2011 | 100 minutes | Rated PG-13
There is an old saying that “Silence is golden.” A decade ago, this saying proved true as a nearly silent, black and white, French produced film struck gold winning many awards world wide. “The Artist” was directed by Michel Hazanavicius, and starred Jean Dujardin and Berenice Bejo, along with such well known American actors as John Goodman and James Cromwell. It won best actor at the Cannes Film Festival, three Golden Globes, seven BAFTAs, five Academy Awards, and six Cesar Awards.
The movie begins in Hollywood in 1927. Dujardin exudes charm as silent film star George Valentin. Valentin is the top earning box office draw for a studio run by John Goodman’s character. During a movie premier, he offends his female co-star by hamming it up for his audience with his adorable canine companion while practically ignoring her. Outside, a young lady, played by Bejo, drops her purse. While stooping to pick it up, she accidentally bumps into Valentin.
Valentin poses for some photos with the young lady. The pictures make the front page of “Variety” with the headline “Who’s that Girl?” The young lady, Peppy Miller, is encouraged by the experience to try out as an extra in one of Valentin’s films. Valentin is taken with the young Miller and makes sure that she gets a part.
George offers the young Miller some advice. Audiences soon fall in love with her and she is on her way to stardom. One day, Goodman’s character has something to show George. It is a sound test for a new type of motion picture. Valentin is not impressed and balks at the new technology. The studio head insists that this is the way of the future and tells him that the studio is only going to produce “talkies” from now on. George wants no part of it and leaves the studio to make his own movies.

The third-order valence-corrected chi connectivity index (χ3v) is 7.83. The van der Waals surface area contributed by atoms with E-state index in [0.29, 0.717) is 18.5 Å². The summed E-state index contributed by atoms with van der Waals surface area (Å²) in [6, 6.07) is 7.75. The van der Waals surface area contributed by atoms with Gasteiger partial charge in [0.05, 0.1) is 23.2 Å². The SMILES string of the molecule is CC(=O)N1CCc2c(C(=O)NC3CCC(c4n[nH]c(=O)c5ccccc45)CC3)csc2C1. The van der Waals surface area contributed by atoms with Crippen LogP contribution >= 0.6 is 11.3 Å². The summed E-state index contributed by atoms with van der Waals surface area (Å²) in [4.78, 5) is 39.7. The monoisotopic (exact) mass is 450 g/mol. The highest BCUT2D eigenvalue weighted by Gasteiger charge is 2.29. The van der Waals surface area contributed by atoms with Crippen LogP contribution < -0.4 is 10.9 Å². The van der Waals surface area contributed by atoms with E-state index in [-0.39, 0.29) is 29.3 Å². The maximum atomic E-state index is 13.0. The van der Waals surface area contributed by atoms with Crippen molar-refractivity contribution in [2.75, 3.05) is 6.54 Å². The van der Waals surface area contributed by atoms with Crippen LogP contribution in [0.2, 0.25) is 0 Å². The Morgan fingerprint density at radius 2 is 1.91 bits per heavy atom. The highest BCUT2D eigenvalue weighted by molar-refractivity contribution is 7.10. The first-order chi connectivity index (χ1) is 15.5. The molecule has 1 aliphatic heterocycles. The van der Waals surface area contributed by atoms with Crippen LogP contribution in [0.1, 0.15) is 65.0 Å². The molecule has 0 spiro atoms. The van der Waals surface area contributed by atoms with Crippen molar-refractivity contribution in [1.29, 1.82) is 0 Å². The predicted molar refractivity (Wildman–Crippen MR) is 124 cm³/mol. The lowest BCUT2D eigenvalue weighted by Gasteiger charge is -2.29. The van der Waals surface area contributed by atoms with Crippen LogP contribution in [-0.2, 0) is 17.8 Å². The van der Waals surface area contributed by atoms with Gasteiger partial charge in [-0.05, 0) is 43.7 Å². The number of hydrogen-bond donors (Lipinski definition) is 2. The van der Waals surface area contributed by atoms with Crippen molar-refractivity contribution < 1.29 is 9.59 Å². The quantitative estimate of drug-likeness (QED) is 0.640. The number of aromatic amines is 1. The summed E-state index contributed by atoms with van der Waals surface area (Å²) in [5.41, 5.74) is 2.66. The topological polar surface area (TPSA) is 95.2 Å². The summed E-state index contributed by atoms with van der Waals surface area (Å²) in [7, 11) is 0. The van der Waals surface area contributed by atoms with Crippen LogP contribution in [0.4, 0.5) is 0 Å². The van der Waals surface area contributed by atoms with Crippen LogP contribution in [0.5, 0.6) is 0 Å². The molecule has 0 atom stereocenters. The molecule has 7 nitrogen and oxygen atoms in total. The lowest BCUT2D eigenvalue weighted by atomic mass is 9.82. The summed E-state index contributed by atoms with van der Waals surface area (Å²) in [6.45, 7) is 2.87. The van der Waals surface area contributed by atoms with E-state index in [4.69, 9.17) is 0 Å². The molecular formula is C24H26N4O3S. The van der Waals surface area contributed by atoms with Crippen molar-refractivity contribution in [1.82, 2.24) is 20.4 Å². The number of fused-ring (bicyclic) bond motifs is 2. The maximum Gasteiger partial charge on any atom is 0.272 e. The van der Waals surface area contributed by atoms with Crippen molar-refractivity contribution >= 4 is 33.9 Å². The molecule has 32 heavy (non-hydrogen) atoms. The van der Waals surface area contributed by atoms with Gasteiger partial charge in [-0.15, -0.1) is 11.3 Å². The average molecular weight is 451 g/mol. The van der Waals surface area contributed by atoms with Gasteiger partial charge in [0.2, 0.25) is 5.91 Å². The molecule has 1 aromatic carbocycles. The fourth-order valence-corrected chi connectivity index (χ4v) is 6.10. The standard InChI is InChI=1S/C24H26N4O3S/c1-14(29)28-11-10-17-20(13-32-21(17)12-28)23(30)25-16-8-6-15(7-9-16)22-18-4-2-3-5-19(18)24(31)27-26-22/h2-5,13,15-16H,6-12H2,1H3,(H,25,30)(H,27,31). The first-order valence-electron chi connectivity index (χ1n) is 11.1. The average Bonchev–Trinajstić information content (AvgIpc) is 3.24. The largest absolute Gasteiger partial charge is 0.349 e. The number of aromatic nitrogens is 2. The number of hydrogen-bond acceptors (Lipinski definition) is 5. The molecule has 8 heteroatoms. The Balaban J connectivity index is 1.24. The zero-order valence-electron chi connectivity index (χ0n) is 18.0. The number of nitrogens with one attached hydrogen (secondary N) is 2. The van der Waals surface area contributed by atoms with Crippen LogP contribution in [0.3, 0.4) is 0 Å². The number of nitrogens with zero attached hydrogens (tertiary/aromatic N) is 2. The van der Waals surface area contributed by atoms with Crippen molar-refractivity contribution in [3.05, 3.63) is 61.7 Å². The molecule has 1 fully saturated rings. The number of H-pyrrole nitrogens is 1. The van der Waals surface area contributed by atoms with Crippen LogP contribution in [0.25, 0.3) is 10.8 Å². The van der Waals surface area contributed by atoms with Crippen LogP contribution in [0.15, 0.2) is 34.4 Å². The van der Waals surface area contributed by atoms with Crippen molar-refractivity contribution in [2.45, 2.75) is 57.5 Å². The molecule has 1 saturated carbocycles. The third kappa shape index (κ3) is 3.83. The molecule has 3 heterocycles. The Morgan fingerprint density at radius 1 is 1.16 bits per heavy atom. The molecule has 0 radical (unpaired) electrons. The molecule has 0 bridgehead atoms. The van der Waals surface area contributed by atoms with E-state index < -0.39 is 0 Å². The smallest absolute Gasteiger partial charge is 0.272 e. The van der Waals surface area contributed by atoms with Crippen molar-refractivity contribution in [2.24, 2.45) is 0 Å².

Peppy hits it big and becomes a huge success. Unfortunately, Goodman’s character was right. Valentin becomes more and more depressed as his career goes downhill.
“The Artist” is an excellent film. It showcases the effect that emerging technologies can have on the livelihoods of those who have jobs associated with them as careers rise and fall. The movie is beautifully shot and the actors, while for the most part silent, are all quite charming and very expressive. Not only are the human actors excellent, the dog also gives a great performance.
Shot on location in and around the Los Angeles area, “The Artist” has a very authentic look and feel of “Hollywood’s Golden Age” of the late 20’s and early 30’s. All of the cars and popular music used in the movie are of the period. The director, cast, and cinematographer have also done a remarkable job of recreating the pacing, look, and feel of an old silent movie.
“The Artist” is rated PG-13 for a crude gesture and a few disturbing images. It should be fine for most people. I rate it four-and-a-half out of five film reels.